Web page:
So make plans and goals, dream big!  But always surrender and first ask God if your plans are in alignment with his will.  And if you are wildly successful in your career and other aspects of your life, give thanks to God and don’t get too puffed up by your achievements.  After all in Matthew 19 we’re reminded  “With men this is impossible, but with God all things are possible”!  It was only AFTER St. Francis gave up everything and was a penniless vagrant that God was able to accomplish the miraculous.  This meek little monk went on to found one of the most prominent and largest of the religious orders.  


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My faith hasn’t always meant as much to me as it does now.  In fact, when I was 14, I basically threw it away like it was useless rubbish.  When I was quite young, my parents went to church every week, and most of their friends were from the Presbyterian Church of the Good Shepherd, which they helped found sometime around 1957.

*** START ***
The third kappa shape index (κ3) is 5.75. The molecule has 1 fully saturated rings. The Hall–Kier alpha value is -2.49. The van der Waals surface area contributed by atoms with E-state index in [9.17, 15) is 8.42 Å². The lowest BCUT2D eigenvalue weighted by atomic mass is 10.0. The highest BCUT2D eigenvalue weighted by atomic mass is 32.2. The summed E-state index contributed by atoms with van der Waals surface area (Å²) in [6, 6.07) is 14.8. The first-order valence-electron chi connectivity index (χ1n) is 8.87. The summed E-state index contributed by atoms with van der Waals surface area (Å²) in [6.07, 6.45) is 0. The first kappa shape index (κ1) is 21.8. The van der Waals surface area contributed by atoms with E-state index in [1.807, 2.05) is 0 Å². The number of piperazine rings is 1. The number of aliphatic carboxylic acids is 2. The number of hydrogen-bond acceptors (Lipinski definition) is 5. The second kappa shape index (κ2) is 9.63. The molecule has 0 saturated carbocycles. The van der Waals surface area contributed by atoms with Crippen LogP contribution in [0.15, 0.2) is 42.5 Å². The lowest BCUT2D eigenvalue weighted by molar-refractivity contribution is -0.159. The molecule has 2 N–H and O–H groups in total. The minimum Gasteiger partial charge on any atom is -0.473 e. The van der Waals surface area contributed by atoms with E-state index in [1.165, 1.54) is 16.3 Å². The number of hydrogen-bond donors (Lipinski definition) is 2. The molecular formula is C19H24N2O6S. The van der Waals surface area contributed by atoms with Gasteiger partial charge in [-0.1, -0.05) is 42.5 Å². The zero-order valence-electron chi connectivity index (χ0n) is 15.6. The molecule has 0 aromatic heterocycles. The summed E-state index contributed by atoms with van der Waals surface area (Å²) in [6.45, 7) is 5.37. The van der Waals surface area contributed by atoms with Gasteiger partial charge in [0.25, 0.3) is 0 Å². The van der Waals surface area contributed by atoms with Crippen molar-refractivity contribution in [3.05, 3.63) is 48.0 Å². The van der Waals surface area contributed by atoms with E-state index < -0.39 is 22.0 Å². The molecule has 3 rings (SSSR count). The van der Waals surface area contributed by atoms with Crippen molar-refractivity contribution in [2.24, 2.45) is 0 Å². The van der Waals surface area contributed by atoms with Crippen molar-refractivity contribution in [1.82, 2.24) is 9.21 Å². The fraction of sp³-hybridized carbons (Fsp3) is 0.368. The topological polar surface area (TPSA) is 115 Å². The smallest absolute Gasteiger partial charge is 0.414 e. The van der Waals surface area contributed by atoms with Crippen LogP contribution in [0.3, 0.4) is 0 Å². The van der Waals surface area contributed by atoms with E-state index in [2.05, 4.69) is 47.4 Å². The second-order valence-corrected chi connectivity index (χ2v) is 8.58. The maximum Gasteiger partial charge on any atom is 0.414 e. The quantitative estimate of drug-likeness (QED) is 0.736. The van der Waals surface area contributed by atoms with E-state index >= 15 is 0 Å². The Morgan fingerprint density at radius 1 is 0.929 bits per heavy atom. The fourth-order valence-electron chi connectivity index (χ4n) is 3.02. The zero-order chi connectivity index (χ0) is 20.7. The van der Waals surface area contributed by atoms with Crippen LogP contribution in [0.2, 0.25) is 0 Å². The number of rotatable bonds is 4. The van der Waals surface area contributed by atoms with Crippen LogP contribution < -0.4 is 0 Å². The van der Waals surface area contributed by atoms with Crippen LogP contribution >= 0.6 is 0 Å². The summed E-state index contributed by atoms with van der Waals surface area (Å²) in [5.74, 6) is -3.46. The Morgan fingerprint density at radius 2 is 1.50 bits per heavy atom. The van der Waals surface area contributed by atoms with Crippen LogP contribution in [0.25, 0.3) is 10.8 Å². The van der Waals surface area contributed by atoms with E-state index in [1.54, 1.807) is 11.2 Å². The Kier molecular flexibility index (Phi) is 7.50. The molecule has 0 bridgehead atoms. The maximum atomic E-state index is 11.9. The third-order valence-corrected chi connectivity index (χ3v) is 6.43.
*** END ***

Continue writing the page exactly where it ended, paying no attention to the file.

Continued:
After my dad’s restaurant burned to the ground when I was three,  my parents started having problems in their marriage, and somewhere along the way quit going to church by the time I was nine years old.  Without a solid foundation in Christianity, I dabbled in the occult, fascinated by anecdotes from psychics Edgar Cayce and Ruth Montgomery about reincarnation and the mysteries of the universe.  An author in the seventies who claimed to be a “good witch” mesmerized me with her tales of black and white magical powers.

Sci-fi thrillers from author Isaac Asimov and his intriguing fantasies of ESP and aliens were as beguiling to me as bees to honey.  The chilling novel The Stand, by Stephen King, kept me up nights as I discovered a titillating new supernatural world of good and evil.  James Michener’s book about Hawaii and it’s many gods were entrancing, and his descriptions of the miraculous intervention of the mythical gods Pe’le, Tane and Ta’aora were much more alluring than the belief in a God who was hung on a cross to die.